Ruckus Roboticus

Post Author:

Ohio DJ and producer Ruckus Roboticus recently caught some internet fame with a remix of Bloc Party’s “Hunting For Witches.” Currently streaming on his MySpace page , he's hoping the buzz will aid his debut record Playing With Scratches. IMPOSE spoke with the robot boy about his remix, history and where this small break might take him.

How did this Bloc Party remix come to fruition?

I mailed samplers of my album to every label I could think of, in hopes one would be interested in releasing it or distributing it. To my surprise, Vice not only responded, but they liked the sampler. It wasn't the kind of music they typically release themselves, but they thought I would be a good candidate for the Bloc Party remix.

Creatively, it came to fruition slowly. I actually made a stripped-down, dance-rock remix of it. Not very daring, creatively, but I was feeling' it. However, Vice encouraged me to be less Bloc-Party, and more Ruckus-Roboticus. They actually wanted samples, and scratching, and … just some madness, really. That was challenging at first, but eventually it really got my creative juices going, and I really ran with it, and I was very happy with the end result.

But Vice will not be releasing this remix?

Originally my remix was going to be released along with the single “Hunting For Witches” in North America, at the start of Bloc Party's tour. The label approved my remix, but the band wasn't so sure about it. They were OK with it being leaked, but didn't want it to be an official release. I am really surprised by this. I thought the remix was pretty fresh. But, I suppose we have different tastes. It’s subjective, and I can't control other people's opinion.

So, I went ahead and leaked it myself. Since Vice technically asked for the remix, and they like it / approved it, I feel it's an official remix, despite the fact that it's probably not going to see an official release. I have a feeling it has a shot at ending up on a full length Weekend In The City remix album, if they do such a release, and if there is enough positive response to my remix to persuade them.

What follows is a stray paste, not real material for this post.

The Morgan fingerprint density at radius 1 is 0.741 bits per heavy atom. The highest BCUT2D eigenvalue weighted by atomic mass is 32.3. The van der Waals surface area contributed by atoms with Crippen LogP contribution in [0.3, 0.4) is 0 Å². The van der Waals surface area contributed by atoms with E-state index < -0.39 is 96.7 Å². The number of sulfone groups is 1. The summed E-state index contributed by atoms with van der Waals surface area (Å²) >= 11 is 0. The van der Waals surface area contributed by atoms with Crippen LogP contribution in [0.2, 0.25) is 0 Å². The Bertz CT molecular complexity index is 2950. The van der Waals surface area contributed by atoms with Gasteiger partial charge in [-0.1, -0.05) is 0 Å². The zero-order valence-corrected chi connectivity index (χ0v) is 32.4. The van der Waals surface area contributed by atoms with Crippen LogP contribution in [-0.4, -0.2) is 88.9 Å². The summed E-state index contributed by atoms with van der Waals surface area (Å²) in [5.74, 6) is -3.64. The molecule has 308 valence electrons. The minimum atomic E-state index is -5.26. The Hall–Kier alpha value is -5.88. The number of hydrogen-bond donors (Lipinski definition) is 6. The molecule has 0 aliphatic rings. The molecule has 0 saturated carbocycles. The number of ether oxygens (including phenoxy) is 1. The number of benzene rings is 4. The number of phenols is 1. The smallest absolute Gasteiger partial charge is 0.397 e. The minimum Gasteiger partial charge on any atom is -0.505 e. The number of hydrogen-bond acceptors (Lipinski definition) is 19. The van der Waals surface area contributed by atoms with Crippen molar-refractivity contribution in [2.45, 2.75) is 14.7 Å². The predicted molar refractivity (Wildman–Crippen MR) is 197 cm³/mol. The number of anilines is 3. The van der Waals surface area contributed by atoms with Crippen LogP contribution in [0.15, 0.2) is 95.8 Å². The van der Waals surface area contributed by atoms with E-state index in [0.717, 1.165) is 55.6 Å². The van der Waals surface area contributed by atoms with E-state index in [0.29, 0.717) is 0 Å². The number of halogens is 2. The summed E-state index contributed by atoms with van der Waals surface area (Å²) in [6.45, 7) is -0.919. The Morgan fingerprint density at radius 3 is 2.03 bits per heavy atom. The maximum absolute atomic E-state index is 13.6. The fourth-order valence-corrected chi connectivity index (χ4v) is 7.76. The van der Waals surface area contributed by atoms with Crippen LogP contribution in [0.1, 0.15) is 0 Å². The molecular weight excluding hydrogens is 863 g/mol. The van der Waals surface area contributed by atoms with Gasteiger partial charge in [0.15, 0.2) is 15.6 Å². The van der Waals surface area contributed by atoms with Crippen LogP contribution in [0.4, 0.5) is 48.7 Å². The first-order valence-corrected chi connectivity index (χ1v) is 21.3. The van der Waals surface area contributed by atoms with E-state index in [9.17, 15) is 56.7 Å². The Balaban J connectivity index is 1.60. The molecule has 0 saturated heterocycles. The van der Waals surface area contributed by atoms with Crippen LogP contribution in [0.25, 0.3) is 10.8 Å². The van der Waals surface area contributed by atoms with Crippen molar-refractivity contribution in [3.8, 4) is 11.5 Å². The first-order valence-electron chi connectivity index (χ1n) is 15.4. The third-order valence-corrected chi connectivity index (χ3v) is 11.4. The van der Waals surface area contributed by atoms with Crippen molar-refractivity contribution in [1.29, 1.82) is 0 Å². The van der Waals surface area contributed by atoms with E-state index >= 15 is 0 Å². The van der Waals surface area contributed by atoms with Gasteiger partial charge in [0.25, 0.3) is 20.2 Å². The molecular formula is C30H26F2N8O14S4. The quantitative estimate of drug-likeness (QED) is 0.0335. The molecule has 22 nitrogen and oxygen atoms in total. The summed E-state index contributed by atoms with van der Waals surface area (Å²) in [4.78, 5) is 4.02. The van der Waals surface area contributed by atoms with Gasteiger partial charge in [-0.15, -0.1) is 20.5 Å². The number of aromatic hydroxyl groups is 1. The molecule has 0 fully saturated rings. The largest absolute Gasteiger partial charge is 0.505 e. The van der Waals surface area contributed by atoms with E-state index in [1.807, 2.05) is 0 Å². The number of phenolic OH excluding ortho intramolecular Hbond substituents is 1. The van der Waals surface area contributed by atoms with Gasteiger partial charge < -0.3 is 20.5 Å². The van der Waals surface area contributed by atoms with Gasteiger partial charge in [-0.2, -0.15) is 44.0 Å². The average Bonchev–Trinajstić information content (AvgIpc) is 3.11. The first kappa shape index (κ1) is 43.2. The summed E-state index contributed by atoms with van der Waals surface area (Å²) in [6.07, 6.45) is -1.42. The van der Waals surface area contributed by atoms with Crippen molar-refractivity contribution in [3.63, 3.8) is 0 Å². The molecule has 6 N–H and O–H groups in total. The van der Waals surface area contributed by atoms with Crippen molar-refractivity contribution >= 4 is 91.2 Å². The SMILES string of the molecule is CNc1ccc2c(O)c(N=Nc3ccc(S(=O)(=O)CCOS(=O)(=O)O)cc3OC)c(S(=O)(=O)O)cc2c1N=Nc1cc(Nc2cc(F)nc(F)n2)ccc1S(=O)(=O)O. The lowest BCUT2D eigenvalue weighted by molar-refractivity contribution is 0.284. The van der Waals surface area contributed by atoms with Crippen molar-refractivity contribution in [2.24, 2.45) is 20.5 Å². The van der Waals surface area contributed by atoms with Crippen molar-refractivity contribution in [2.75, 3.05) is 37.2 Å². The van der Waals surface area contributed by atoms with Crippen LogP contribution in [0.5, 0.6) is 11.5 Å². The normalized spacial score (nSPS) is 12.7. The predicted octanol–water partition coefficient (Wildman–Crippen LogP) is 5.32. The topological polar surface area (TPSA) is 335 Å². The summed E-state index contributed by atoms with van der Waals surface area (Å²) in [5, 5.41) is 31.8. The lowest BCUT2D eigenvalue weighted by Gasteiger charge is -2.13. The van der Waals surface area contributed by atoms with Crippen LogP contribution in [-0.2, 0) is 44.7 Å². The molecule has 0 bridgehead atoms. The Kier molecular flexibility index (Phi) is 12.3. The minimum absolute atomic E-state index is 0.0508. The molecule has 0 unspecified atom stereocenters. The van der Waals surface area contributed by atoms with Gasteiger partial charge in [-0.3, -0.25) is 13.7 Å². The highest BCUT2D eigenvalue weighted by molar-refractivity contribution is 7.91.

What did Vice say about your solo record?

I can't recall exactly, but I do remember that they were impressed, which I consider a big compliment. Being an un-established and relatively unknown artist, it's very difficult to get attention or to be recognized by labels or by music-appreciators, which can be very discouraging. So, receiving a compliment from Vice was a big boost of confidence.

How would you describe your solo record? Is this your debut?

Yes, it's my debut album. I've released mix CDs, and “scratch” records for turntablist. But this is my debut of original material. The album is called Playing With Scratches, a twist on the phrase “playing with matches.” It's an audio collage, built entirely out of samples. I manipulate and combine samples meticulously in an attempt to make the end result sound cohesive, and like a band. The songs tell a semi-autobiographic story, about the birth of a kid, who learns to scratch on his See-N-Say toy, and who has to deal with growing up and facing pressures from the grown-up world.

How would you describe your production style? You're from Ohio… any local or Midwest inspiration?

The album is part children's music, part hip-hop, and maybe some people would call it “experimental.” I hate comparing myself to other artists, but I am guessing this album will be compared to Kid Koala, DJ Shadow, and Cut Chemist's work.

I am proud of being from Ohio, and doing my thing here. I'm inspired by all the great musicians who've come from Ohio. There're too many to mention. I am especially inspired by the bands that have come out of Dayton like Zapp, the Ohio Players, Brainiac, The Breeders and Guided By Voices to name a few. It is also frustrating living in Ohio. Sometimes I feel like artists here are ignored. And I sometimes feel like there are not enough people here to really sustain a scene. I am also interested in living in a bigger city and experiencing how that affects my creativity and productions.

How can people get a copy of Playing with Scratches?

It will be available in many of the digital stores for download. CDs will be available through my website,, “boutique” music stores (TTLAB, Groove Dis, Juno). I am still working on having CDs distributed to more stores.

Your remix has been in circulation on a few websites and blogs… have there been any requests for Ruckus Roboticus Remixes because of it?

I have gotten one remix request, and I am very excited about it. Unfortunately, I can't say who it is until they approve it.

Will the remix work be something we can expect from you in the future, or do you prefer the solo creation?